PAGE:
Recent History

By 1886, Britain claimed Burma as a province of India, with Rangoon being named capital. This period of British rule impacted on Burmese society greatly, with the culture, religion, economy and society vastly changing at the hands of the British. The local population saw little of the economic benefits flowing from increased trade and agriculture cultivation, and with many villages being destroyed, this period of history marks a difficult time for the Burmese. World War II saw Burma's movements towards independence grow, and by 1948 Burma was granted independence. Decades of change and political instability followed, with an unstable parliament and several military coups creating uncertainty around the newly Socialist country. Burma seemingly lurched from crisis to crisis, plagued by corruption, inflation and volatility from the 1960s to 1990s. With increasing trade embargoes, protests, sanctions and international pressure, the military government was forced to cease the imprisonment of democratically elected Aung San Suu Kyi and instate democracy to the country once again. With elections being held in 2010, Burma could finally be on the road to restoring democracy, peace and prosperity to the population.

Top Picks

Shwedagon Paya

Top 5 Temples of Burma

1. Shwedagon Paya

As one of the most sacred sites in Burma, this glittering pagoda located in Yangon is a must-see for travellers wishing to learn about the Buddhist faith and culture in Burma. The bell-shaped golden stupa is stunning, while the surrounding statues and satellite shrines provide insight into Burmese culture and mysticism.

2. Dhammayangyi

The largest temple in the impressive Bagan complex, centuries-old Dhammayangyi, features elaborate brickwork, dark passages filled with shrines and serene figures of Buddha. With its construction shrouded in historical mystery, the identity of the architect/builder of this unfinished temple is still unknown.

3. Shwezigon

One of Bagan's most popular pilgrimage spots, Shwezigon is a significant place of worship for many Burmese people. With elaborate, gilded stupas, decorated staircases and golden, ornamental trees, this is one of Burma's most beautiful temples.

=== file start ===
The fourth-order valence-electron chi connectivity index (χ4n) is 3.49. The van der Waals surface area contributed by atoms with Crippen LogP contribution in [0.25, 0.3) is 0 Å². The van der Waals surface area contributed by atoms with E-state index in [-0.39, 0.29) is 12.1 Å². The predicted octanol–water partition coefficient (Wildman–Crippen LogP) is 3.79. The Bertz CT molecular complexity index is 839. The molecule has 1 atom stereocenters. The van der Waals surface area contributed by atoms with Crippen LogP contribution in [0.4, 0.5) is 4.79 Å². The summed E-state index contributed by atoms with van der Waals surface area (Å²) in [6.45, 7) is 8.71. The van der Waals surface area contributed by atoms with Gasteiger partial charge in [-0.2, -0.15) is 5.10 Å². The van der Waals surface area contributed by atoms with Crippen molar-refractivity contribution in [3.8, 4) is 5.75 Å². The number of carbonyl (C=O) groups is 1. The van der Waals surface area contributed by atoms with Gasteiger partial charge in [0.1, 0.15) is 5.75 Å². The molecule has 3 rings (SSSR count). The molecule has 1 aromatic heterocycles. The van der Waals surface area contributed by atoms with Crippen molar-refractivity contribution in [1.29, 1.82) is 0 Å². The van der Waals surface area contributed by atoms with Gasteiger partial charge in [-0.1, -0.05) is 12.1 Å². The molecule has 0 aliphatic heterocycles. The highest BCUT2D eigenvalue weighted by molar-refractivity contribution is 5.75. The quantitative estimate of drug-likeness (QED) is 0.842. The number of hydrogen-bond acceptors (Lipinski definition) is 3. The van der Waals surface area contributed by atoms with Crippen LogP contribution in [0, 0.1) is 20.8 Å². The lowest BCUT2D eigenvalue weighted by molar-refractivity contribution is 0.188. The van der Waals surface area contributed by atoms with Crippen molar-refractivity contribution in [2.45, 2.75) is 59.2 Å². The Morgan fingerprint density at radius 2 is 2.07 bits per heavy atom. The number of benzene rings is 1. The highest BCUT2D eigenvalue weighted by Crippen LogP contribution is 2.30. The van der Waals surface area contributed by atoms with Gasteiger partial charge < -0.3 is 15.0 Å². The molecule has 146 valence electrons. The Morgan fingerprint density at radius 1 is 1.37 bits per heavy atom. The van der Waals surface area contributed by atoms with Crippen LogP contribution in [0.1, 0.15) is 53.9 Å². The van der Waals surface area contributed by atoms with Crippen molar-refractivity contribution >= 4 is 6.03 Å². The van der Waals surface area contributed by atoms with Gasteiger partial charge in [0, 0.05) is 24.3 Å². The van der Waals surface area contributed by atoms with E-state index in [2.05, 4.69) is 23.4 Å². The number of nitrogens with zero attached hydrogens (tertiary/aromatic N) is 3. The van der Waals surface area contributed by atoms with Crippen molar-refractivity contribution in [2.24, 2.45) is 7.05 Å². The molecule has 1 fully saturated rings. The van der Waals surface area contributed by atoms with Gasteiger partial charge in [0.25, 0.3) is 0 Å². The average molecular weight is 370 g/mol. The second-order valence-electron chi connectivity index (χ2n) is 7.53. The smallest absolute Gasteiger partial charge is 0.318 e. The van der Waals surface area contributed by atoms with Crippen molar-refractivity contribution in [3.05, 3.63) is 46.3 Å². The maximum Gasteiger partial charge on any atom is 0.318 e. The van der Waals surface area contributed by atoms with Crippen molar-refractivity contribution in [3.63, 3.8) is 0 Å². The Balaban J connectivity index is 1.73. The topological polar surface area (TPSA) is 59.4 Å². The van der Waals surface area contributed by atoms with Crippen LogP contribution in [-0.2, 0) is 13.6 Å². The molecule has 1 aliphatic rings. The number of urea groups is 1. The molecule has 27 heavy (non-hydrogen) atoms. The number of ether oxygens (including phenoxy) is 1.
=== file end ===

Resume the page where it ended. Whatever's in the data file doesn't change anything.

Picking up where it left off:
4. Mahamuni

Grand columns, bright frescoes, peaceful pavilions, reflective pools and a massive golden Buddha statue combine to make this one of Burma's most visually appealing and interesting spiritual sites. As an active monastery, school for monks and place of worship, expect Bagan's Mahamuni to be busy with daily rituals and yearly religious festivals.

5. Ananda

While not the largest or most elaborate temple, Bagan's symmetrical Ananda rises majestically into the sky with a certain sense of grace. Damaged by an earthquake in the 1970s, Ananda has been lovingly restored to former glory and continues to elicit admiration and wonder from both locals and visitors.

FAQs on Burma (Myanmar)

Australia: Yes - in advance
Belgium: Yes - in advance
Canada: Yes - in advance
Germany Yes - in advance
Ireland: Yes - in advance
Netherlands: Yes - in advance
New Zealand: Yes - in advance
South Africa: Yes - in advance
Switzerland: Yes - in advance
United Kingdom: Yes - in advance
USA: Yes - in advance

Most nationalities can obtain a tourist visa using a eVisa system. For information on obtaining an eVisa visit website: http://evisa.moip.gov.mm/

Important to note when applying for an eVisa:
- Passport validity must have at least (6) months validity from date of return.
- You will need to present one colour photo (4cm X 6cm) taken within the last 3 months and a copy of your return ticket.
- Length of stay is 28 days from the date of arrival in Myanmar.
- The eVisa fee is US$50 per person, payable by credit card (note: visa fee is non-refundable should the eVisa be denied)
- The processing time is approximately 3 working days for granting an eVisa however we recommend allowing longer in the event of delays.
- The validity of eVisa approval letter is 90 days from the date of issue. If it has expired, entry will be denied.
- eVisas are applicable for single entry into Myanmar only and you will not be permitted to re-enter on an eVisa that you have previously entered on (multiple entries not possible).
- eVisas are only obtainable if you are arriving into Yangon International Airport, Nay Pyi Taw International Aiport and Mandalay International Airport. If arriving into another Myanmar entry point you will need to apply for your visa in advance through a Myanmar Embassy.

Nationalities who are unable to obtain an eVisa should contact the Myanmar embassy in their country of residency. Note - you may be requested to provide a letter of invitation from a local Myanmar ground operator. In such cases please contact Intrepid to attain this letter and we will forward to you.
Resuming trips in Burma (Myanmar) isn't a decision Intrepid has made lightly. In 2003, we responded to the call for a boycott on travel to Burma by the then democratically elected leader Aung San Suu Kyi, whose National League for Democracy (NLD) party was denied the right to govern the country by the military dictatorship.

After recent positive events within the country including the elections in November 2010, the release of Aung San Suu Kyi from house arrest and the subsequent call to end the travel boycott by the NLD, Intrepid has been prompted to consider returning to Burma.

By reintroducing our grassroots style of travel, we can contribute to improving the circumstances of the Burmese people by way of initiating a two-way exchange. Firstly, resuming trips will give them a chance to interact with visitors from other countries, thus giving a rare glimpse into life and governance in other parts of the world.

Secondly, taking passengers to Burma will help to build awareness of the complex issues this country continues to face, as well as positively contributing to the economy.